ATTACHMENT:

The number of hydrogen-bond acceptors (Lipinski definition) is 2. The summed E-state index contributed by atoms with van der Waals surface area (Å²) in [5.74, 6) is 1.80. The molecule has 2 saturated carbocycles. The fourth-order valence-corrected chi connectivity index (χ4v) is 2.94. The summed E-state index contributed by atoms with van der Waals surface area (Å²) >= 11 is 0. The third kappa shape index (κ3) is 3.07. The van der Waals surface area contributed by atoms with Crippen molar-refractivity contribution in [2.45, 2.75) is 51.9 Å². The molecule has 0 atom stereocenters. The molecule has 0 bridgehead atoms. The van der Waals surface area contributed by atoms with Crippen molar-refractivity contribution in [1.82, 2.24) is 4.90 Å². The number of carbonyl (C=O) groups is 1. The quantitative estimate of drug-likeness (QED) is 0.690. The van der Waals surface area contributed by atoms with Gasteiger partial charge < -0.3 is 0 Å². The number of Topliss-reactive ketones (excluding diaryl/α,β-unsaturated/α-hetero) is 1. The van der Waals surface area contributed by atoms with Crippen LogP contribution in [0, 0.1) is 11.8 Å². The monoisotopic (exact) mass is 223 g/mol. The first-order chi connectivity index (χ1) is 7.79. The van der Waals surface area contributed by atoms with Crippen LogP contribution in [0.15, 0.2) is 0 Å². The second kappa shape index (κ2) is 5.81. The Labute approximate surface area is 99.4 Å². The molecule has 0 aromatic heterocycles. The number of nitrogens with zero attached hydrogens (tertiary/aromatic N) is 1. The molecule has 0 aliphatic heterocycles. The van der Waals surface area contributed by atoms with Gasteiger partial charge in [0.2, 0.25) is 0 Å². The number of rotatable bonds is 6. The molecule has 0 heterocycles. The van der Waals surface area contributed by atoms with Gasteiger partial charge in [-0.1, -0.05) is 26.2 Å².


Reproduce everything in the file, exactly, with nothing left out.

The number of hydrogen-bond acceptors (Lipinski definition) is 2. The summed E-state index contributed by atoms with van der Waals surface area (Å²) in [5.74, 6) is 1.80. The molecule has 2 saturated carbocycles. The fourth-order valence-corrected chi connectivity index (χ4v) is 2.94. The summed E-state index contributed by atoms with van der Waals surface area (Å²) >= 11 is 0. The third kappa shape index (κ3) is 3.07. The van der Waals surface area contributed by atoms with Crippen molar-refractivity contribution in [2.45, 2.75) is 51.9 Å². The molecule has 0 atom stereocenters. The molecule has 0 bridgehead atoms. The van der Waals surface area contributed by atoms with Crippen molar-refractivity contribution in [1.82, 2.24) is 4.90 Å². The number of carbonyl (C=O) groups is 1. The quantitative estimate of drug-likeness (QED) is 0.690. The van der Waals surface area contributed by atoms with Gasteiger partial charge < -0.3 is 0 Å². The number of Topliss-reactive ketones (excluding diaryl/α,β-unsaturated/α-hetero) is 1. The van der Waals surface area contributed by atoms with Crippen LogP contribution in [0, 0.1) is 11.8 Å². The monoisotopic (exact) mass is 223 g/mol. The first-order chi connectivity index (χ1) is 7.79. The van der Waals surface area contributed by atoms with Crippen LogP contribution in [0.15, 0.2) is 0 Å². The second kappa shape index (κ2) is 5.81. The Labute approximate surface area is 99.4 Å². The molecule has 0 aromatic heterocycles. The number of nitrogens with zero attached hydrogens (tertiary/aromatic N) is 1. The molecule has 0 aliphatic heterocycles. The van der Waals surface area contributed by atoms with Gasteiger partial charge in [0.2, 0.25) is 0 Å². The number of rotatable bonds is 6. The molecule has 0 heterocycles. The van der Waals surface area contributed by atoms with Gasteiger partial charge in [-0.1, -0.05) is 26.2 Å².